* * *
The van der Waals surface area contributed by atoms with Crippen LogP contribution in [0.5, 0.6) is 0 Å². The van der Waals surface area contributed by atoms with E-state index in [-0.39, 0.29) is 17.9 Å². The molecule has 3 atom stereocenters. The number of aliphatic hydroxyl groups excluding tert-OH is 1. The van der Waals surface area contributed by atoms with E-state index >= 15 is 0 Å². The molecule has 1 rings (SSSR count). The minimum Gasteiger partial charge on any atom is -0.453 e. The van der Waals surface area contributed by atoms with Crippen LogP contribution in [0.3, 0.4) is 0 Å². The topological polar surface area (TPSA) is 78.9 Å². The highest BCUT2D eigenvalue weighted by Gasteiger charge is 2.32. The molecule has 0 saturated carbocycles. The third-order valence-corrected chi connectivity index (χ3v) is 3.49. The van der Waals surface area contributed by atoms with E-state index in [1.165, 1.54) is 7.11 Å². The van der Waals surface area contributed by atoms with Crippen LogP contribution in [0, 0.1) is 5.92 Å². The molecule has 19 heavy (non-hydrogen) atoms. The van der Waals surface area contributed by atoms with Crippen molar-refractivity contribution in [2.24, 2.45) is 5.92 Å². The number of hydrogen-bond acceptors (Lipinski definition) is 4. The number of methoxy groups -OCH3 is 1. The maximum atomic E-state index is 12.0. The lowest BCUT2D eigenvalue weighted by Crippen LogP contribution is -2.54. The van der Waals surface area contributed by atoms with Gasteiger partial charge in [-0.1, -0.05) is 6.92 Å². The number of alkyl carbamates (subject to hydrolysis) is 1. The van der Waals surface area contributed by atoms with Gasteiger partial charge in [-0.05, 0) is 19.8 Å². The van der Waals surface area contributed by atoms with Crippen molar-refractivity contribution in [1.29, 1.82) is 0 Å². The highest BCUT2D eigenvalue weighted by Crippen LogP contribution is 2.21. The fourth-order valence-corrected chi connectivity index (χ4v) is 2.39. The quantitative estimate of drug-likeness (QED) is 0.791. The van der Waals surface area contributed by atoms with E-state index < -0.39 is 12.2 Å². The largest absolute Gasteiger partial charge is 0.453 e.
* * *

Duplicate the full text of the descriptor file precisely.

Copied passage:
The van der Waals surface area contributed by atoms with Crippen LogP contribution in [0.5, 0.6) is 0 Å². The van der Waals surface area contributed by atoms with E-state index in [-0.39, 0.29) is 17.9 Å². The molecule has 3 atom stereocenters. The number of aliphatic hydroxyl groups excluding tert-OH is 1. The van der Waals surface area contributed by atoms with E-state index >= 15 is 0 Å². The molecule has 1 rings (SSSR count). The minimum Gasteiger partial charge on any atom is -0.453 e. The van der Waals surface area contributed by atoms with Crippen LogP contribution in [0.3, 0.4) is 0 Å². The topological polar surface area (TPSA) is 78.9 Å². The highest BCUT2D eigenvalue weighted by Gasteiger charge is 2.32. The molecule has 0 saturated carbocycles. The third-order valence-corrected chi connectivity index (χ3v) is 3.49. The van der Waals surface area contributed by atoms with E-state index in [1.165, 1.54) is 7.11 Å². The van der Waals surface area contributed by atoms with Crippen LogP contribution in [0, 0.1) is 5.92 Å². The molecule has 19 heavy (non-hydrogen) atoms. The van der Waals surface area contributed by atoms with Crippen molar-refractivity contribution in [2.24, 2.45) is 5.92 Å². The number of hydrogen-bond acceptors (Lipinski definition) is 4. The number of methoxy groups -OCH3 is 1. The maximum atomic E-state index is 12.0. The lowest BCUT2D eigenvalue weighted by Crippen LogP contribution is -2.54. The van der Waals surface area contributed by atoms with Gasteiger partial charge in [-0.1, -0.05) is 6.92 Å². The number of alkyl carbamates (subject to hydrolysis) is 1. The van der Waals surface area contributed by atoms with Gasteiger partial charge in [-0.05, 0) is 19.8 Å². The van der Waals surface area contributed by atoms with Crippen molar-refractivity contribution in [1.29, 1.82) is 0 Å². The highest BCUT2D eigenvalue weighted by Crippen LogP contribution is 2.21. The fourth-order valence-corrected chi connectivity index (χ4v) is 2.39. The quantitative estimate of drug-likeness (QED) is 0.791. The van der Waals surface area contributed by atoms with E-state index < -0.39 is 12.2 Å². The largest absolute Gasteiger partial charge is 0.453 e.